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Lucking fovely. I must be a complete idiot. One of the reasons I bought this thing is the salesman told me the coils didn't need to be cleaned. That, and it was efficient. My 20-year-old GE had just expired and I didn't have time to research things, so I took his and the energy guide's word for it.
Anyhoo, I cleaned the coils on the GE regularly. They were on the bottom but easy to reach with a coil brush. This thing is a disaster. It's a series of A-coils extending from the front to the compressor. The only access is from the side, by removing a cardboard partition separating the coils from the drip pan. Even with that, there's minimal space to get the brush in and I can barely get my hand in anyhow.
Very discouraging that there is no set procedure or tool for servicing it. The only good news is I had the rear of the unit off and noticed that most of dust is on the front fins. So, hopefully I accomplished something cleaning the front.

The unit is a little under two years old. I'm thinking compressed air, probably from a can. Best I can do in a condo.
Thanks for your (and everyone else's) help.
Mike
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Vacuum cleaner stores sell a very thing rubber attachment for getting under appliances. May help.

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Try a shop vac on backwards -- blow it out.
Also tooth brush taped to the end of a piece of coat hanger wire? Get into some odd spaces?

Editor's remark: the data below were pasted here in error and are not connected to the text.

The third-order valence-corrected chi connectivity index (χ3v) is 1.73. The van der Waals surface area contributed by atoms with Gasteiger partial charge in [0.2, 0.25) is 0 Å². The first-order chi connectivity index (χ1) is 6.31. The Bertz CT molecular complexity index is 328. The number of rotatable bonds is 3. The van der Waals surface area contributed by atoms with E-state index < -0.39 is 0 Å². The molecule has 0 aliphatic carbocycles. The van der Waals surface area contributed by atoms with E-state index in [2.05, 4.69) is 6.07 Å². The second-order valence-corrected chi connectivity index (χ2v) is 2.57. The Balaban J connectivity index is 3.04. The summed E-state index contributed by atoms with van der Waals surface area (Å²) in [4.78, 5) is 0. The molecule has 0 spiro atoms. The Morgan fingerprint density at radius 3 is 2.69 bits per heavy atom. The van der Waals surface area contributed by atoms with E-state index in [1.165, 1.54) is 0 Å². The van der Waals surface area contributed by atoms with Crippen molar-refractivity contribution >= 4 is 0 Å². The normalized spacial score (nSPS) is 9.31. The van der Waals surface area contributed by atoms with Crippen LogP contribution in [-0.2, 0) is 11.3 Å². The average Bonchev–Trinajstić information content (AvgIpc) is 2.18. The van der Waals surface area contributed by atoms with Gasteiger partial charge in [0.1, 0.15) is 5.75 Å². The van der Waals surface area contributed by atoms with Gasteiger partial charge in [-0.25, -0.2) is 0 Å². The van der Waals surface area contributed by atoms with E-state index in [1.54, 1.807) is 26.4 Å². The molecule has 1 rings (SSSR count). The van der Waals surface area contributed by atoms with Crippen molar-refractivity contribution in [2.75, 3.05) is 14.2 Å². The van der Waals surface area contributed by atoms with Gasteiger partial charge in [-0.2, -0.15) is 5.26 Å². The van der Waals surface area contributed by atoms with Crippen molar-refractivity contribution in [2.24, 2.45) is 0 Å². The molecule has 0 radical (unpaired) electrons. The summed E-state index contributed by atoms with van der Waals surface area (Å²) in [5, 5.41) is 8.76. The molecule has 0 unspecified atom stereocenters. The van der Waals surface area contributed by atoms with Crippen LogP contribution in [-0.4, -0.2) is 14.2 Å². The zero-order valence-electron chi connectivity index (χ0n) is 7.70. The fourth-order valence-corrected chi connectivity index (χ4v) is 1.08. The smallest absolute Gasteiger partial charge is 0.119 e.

Guess the salesman didn't do you right.
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Christopher A. Young
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Hi Mike,
Short of taking it outside and using the hose (best!), the shopvac with a crevice tool and condenser brush are the best way to go. I do a lot of them, and some coils are packed so tightly, they're impossible to clean w/out a good brush.
Here's one of the 'skinnier' ones that works well on these low clearance designs: http://www.DavesRepair.com/SaleParts/condbrush.htm
Hope that's of some help.
God bless,
Dave Harnish Dave's Repair Service New Albany, PA www.DavesRepair.com snipped-for-privacy@sosbbs.com 570-363-2404
I'm a 32-year pro appliance technician, and love sharing what I've learned - in a FREE Monthly Appliance Tips Newsletter. (Back issues now posted here too!) www.DavesRepair.com
John 3:3
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I'll look into the brush if the compessed air doesn't work. Mine's apparently now a relic. The hose idea is interesting. Is it really safe to get the insulation wet?
BTW, this whole thing started after I got your newsletter and read the refrigerator article. Mine's fairly new and I've neglected it. Still have to do the petroleum jelly thing on the gasket.
Thanks.
Mike
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Michael S. Trachtenberg wrote:

Coil horizontal on the bottom? Yardstick with an old athletic sock turned inside out. Then vacuum with crevice tool.